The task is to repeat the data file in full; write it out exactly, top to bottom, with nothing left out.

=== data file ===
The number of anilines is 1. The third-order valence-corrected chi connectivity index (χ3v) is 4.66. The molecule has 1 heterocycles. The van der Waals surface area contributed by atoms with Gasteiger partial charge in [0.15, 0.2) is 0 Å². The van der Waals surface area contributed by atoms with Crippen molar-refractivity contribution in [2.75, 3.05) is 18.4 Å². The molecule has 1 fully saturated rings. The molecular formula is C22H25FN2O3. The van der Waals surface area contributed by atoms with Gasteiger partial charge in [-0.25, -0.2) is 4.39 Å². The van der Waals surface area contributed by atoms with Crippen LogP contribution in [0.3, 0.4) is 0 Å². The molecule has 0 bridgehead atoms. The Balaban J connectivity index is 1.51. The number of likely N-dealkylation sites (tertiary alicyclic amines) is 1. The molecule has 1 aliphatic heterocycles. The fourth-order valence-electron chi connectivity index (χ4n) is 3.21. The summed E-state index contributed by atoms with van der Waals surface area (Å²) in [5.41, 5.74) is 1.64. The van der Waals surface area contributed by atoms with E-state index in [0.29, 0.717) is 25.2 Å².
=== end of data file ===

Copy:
The number of anilines is 1. The third-order valence-corrected chi connectivity index (χ3v) is 4.66. The molecule has 1 heterocycles. The van der Waals surface area contributed by atoms with Gasteiger partial charge in [0.15, 0.2) is 0 Å². The van der Waals surface area contributed by atoms with Crippen molar-refractivity contribution in [2.75, 3.05) is 18.4 Å². The molecule has 1 fully saturated rings. The molecular formula is C22H25FN2O3. The van der Waals surface area contributed by atoms with Gasteiger partial charge in [-0.25, -0.2) is 4.39 Å². The van der Waals surface area contributed by atoms with Crippen LogP contribution in [0.3, 0.4) is 0 Å². The molecule has 0 bridgehead atoms. The Balaban J connectivity index is 1.51. The number of likely N-dealkylation sites (tertiary alicyclic amines) is 1. The molecule has 1 aliphatic heterocycles. The fourth-order valence-electron chi connectivity index (χ4n) is 3.21. The summed E-state index contributed by atoms with van der Waals surface area (Å²) in [5.41, 5.74) is 1.64. The van der Waals surface area contributed by atoms with E-state index in [0.29, 0.717) is 25.2 Å².